Sikhism was founded in the fifteenth century by Guru Nanak, who was the first guru. He rejected Hinduism and Islam in favor of creating his own religion with just one god. This however does not mean they are prejudice against any other religion or its followers, in fact the embrace others and believe that all are equal. Their sacred book is called the Guru Granth Sahib (Wilkinson, 209). Also called the di Granth, “It is a book of poetry and praise rather than one of moral instruction” (Wilkinson, 214). The also go to services regularly in a building called a gurdwara (Wilkinson, 222).

Like other dharmic faiths Sikhs believe in Karma and reincarnation. believe that god will help them escape the cycle. They believe that they should spend ten percent of their time on prayer and volunteering. As well as donating ten percent of their earnings (Sikhism. pptx, 15). There are five evils in the religion; ego, having an attachment to material goods, lust, greed, and anger (Sikhism. pptx, 16). Sikh followers are easy to identify as they wear the “five Ks”; kesh, long hair, kangha, a comb, kaccha, shorts, kara, a bracelet, and kirpan, a small sword (Wilkinson, 219).

Growing up as a Sikh there are many challenges that people do not understand. There are certain expectations that youth are required to fulfill, young woman especially. There are many restrictions placed on women, the book, Under The Lemon Trees, is set in the forties and Bend it Like Beckham is more modern, but from what I can tell there has not been many changes. The woman in both are expected to be ladies. Jeeto and Jess are not allowed to have romance in their lives. Jeeto is not allowed to go to college at first, just like Jess is at first not allowed to play football.

In the end however both girls are allowed to follow their dreams. Under the Lemon Trees is a book narrated by Jeeto, a young Sikh girl. It follows not only her life as she grows into adulthood, but also her family’s journey. Growing up Sikh in the west is difficult many people will confuse you with other religions, especially when Jeeto’s uncle Avtar first came to the United States. Young girls often try to find romance before their parents marry them off. Even if their romance is with another follower of their same religion, like with Naleem and Hari and Jeeto and Pritam, parents will still not approve.

There is sometimes fighting within the Sikh communities, like when Uncle Girpal fought with Hari in the gurdwara and when Pritam beat a kid to near death while he was on duty. Similarly Bend it Like Beckham is about Jess, a young Sikh girl. This movie follows Jess’ attempt to become a more independent young adult and to play football in the U. S. At first she has to hide what she is doing from her family because playing football is not something that men will find attractive in a wife. Fortunately, her friends and sister help her out. Her sister would lie to her parents for her or even give Jess a ride to the bus taking her to a game.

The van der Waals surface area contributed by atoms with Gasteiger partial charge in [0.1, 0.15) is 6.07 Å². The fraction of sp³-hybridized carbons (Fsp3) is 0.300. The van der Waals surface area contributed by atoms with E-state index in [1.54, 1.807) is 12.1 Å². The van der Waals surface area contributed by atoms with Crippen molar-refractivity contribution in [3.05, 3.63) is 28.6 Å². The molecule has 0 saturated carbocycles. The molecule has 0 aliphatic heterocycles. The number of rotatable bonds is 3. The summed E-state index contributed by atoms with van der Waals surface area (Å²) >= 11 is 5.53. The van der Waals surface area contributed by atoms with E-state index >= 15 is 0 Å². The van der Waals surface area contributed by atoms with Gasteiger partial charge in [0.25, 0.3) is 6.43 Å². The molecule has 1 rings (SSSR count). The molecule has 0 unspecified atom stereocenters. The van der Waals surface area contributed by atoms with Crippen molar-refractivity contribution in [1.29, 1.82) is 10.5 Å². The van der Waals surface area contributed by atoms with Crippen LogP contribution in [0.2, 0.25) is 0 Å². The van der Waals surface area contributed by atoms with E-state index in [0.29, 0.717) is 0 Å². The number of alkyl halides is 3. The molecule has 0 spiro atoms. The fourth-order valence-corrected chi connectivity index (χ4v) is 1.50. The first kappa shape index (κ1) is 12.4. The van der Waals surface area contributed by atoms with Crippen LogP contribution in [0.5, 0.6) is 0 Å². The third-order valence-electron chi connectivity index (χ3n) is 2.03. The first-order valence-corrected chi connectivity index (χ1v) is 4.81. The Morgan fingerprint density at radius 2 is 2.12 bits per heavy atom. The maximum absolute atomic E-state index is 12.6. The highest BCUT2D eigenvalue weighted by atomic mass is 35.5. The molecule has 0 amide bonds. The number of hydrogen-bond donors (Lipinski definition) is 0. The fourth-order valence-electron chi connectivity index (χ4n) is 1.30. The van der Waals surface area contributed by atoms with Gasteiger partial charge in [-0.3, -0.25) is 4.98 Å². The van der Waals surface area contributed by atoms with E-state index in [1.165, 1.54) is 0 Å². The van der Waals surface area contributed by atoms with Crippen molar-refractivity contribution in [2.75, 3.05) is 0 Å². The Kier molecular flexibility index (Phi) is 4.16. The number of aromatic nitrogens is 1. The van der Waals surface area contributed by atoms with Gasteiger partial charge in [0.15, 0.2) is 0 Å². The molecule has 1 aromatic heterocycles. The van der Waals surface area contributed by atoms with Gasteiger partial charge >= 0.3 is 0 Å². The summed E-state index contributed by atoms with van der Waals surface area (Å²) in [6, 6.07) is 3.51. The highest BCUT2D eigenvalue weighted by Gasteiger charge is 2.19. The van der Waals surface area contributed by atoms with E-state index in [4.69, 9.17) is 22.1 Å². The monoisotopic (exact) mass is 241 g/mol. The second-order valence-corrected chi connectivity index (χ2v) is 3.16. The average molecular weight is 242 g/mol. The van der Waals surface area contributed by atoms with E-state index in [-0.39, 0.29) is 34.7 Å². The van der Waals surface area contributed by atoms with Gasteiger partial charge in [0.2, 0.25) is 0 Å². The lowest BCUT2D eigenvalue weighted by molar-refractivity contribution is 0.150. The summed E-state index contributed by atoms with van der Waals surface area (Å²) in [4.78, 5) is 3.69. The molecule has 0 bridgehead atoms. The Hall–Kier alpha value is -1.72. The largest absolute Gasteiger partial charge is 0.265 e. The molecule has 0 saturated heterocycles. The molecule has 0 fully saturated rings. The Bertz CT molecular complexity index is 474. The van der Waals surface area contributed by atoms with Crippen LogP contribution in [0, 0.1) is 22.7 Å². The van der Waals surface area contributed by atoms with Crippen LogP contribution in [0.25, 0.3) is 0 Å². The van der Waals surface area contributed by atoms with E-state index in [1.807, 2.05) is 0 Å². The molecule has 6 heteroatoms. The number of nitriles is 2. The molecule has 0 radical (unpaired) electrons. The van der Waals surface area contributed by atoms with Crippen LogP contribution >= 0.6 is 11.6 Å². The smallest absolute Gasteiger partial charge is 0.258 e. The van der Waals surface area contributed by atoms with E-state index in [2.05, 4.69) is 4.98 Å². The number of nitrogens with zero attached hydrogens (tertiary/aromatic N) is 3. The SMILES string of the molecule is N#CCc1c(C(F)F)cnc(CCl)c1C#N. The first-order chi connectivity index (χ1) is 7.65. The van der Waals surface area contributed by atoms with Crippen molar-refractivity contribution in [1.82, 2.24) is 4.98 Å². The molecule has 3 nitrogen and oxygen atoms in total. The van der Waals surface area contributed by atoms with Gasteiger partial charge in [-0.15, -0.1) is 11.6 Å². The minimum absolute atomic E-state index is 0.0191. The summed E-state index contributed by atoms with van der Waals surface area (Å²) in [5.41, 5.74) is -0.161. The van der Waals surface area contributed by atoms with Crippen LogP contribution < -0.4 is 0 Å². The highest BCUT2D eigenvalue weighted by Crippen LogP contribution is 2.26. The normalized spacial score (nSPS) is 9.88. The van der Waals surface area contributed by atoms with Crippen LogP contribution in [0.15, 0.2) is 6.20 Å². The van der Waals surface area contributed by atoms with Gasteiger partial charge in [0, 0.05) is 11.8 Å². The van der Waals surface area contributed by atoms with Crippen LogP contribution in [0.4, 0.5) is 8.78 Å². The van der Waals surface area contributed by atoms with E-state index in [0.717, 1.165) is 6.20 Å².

Her Sikh guy friend encourages her to follow her dreams because he does not think that he ever can, being as he is gay. It also helps that this movie takes place in modern times, when it would be more likely that the parents would accept that their daughters and sons want to live their own lives. My favorite thing to learn about, in the entire class, was Hinduism. I love the fact that there are many Gods and Goddesses for every aspect of live. Each one represents something different and you can go to that specific god if you need help in that area.

Unfortunately, I did not get to see all of the presentations about the gods, I was especially looking forward to learning about Durga. My presentation was about Sita and I got to learn quite a bit about her and her journey as a wife and mother. There are a couple different variations of her story, but they all involve the avatar of Vishnu, Lord Rama. Sita is the perfect wife, mother, and embodies all the favorable characteristics of women. I even have a friend who is Hindu and he told me a bit about her. Obviously Ganesha, god of good fortune, is very popular and not just within the religion.

But there are many aspects of his depiction that require further inspection. Such as his big ears representing wisdom and the ability to listen (Ganesha presentation). One of my favorites is Kali, the goddess of time, death, empowerment, change, preservation, and destruction (Kali presentation). I also learned on my own that she is sometimes called The Dark Mother, which is really cool. Probably my least favorite god is Hanuman, I don’t really know why he seems a little weird to me. The goddess Saraswati, representing knowledge, music, arts, wisdom, and learning, is depicted in all white she’s interesting as well.

In the beginning did not realize how closely related dharmic faiths are to each other. They all have aspects of Karma and reincarnation which is a fascinating concept. Having a cycle of lives and many chances to get it right is a comforting notion. I also did not know that Hinduism influenced almost every other dharmic faith and it’s more of a lump of Indian faiths that people just put a label on to have a name for it. Aspects of dharmic faiths are everywhere and I did not really notice it until this class. Now that I am more informed it will be interesting to see if I can pick up on new things.